Objectives: To examine movement strategies of the sit-to-stand task in persons with transtibial amputation and healthy non-amputated individuals.

Study Design: Cross-sectional study.

Methods: A total of 12 male unilateral transtibial amputees and 19 healthy male subjects participated in this study. Sit-to-stand movement was evaluated in terms of weight transfer time, weight-bearing symmetry, sway velocity, and rising index by using Balance Master System.

Results: Participants in both groups exhibited similar weight-bearing transfer time (p > 0.05). Transtibial amputees demonstrated significantly greater weight-bearing asymmetry, higher sway velocity, and lower rising index than healthy subjects during the sit-to-stand transfer movement (p < 0.05).

Conclusions: Transtibial amputees were unable to use the same movement strategies during a sit-to-stand task as healthy individuals; therefore, they had to develop new strategies to perform this task.

Clinical Relevance: Little is known about the altered movement strategies during sit-to-stand task in transtibial amputees. The results of the study might provide some new insight into the motor components of the sit-to-stand movement in persons with transtibial amputation for both clinicians and researchers.
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http://dx.doi.org/10.1177/0309364613497742DOI Listing
August 2014

Respiratory and hemodynamic responses to mobilization of critically ill obese patients.

Cardiopulm Phys Ther J 2012 Mar;23(1):14-8

School of Physical Therapy and Rehabilitation, Dokuz Eylul University, Izmir, Turkey.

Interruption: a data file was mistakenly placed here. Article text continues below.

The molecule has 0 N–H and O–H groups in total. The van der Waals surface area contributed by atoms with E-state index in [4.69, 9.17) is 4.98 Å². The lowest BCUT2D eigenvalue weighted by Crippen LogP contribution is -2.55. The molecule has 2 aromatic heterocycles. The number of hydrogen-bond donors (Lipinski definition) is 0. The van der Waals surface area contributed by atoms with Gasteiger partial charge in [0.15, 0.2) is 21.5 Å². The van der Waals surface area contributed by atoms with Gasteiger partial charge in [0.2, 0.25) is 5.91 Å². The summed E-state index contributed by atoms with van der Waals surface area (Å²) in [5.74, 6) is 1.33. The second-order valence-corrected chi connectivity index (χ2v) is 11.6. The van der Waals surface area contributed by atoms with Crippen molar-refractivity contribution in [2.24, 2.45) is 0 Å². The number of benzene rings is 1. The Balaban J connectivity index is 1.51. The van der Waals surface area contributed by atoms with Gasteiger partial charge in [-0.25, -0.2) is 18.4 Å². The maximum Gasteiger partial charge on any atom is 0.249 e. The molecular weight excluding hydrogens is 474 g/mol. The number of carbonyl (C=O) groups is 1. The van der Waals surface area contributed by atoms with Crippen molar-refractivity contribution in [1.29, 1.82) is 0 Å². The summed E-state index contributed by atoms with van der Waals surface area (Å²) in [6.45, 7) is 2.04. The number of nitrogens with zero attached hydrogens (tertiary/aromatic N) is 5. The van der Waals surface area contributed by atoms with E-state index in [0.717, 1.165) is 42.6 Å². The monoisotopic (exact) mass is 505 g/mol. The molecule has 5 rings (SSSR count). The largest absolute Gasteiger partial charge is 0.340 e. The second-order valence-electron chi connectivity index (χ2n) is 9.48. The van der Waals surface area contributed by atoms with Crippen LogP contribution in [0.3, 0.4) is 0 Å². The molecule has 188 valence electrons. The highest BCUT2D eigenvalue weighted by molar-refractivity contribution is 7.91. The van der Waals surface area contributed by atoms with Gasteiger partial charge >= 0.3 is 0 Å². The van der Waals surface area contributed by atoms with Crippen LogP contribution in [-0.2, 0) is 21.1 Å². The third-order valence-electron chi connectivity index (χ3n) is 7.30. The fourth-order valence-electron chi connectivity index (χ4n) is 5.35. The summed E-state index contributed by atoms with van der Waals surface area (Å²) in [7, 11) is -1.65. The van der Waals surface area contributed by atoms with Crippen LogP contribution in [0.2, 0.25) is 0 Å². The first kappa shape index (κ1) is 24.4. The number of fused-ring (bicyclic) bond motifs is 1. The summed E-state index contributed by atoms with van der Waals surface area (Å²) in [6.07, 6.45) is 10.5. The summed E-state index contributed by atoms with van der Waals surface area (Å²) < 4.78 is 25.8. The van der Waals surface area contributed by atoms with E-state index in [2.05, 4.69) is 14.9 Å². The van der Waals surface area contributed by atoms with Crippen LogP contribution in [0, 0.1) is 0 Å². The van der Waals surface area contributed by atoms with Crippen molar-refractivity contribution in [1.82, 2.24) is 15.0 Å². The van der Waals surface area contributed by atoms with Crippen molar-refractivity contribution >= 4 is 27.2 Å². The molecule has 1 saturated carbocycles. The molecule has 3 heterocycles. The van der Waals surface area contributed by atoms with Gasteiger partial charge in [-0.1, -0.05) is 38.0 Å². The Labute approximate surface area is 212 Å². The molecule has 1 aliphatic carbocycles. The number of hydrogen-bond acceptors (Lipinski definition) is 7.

Purpose: The aim of this study was to investigate the effects of mobilization on respiratory and hemodynamic parameters in critically ill obese patients.

Methods: Critically ill obese patients (n = 31) were included in this retrospective study. Data were collected from patients' files and physiotherapy records of mobilization sessions. Heart rate (HR), systolic/diastolic/mean blood pressure, respiratory rate (RR), and percutaneous oxygen saturation (SpO(2)) were recorded. Cardiorespiratory parameters were collected just prior to the mobilization, just after the completion of the mobilization and after 5 minutes recovery period. Respiratory reserve was calculated before and after the mobilization.

Results: A total of 37 mobilization sessions in 31 obese patients (mean age: 63.3 years, mean BMI: 32.2 kg/m(2)) who received physiotherapy were analyzed. Respiratory rate increased significantly after the completion of the mobilization compared to initial values (p < 0.05). SpO(2) significantly increased (p < 0.05) and all other parameters remained similar (p > 0.05) compared to initial values after the recovery period. Mobilization resulted in a significant increase in respiratory reserve (p < 0.05).

Conclusion: Early mobilization in intensive care unit promotes respiratory reserve in obese patients. We found that mobilization can be performed safely in critically ill obese patients if cardiorespiratory parameters are continuously monitored.
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http://www.ncbi.nlm.nih.gov/pmc/articles/PMC3286495PMC
March 2012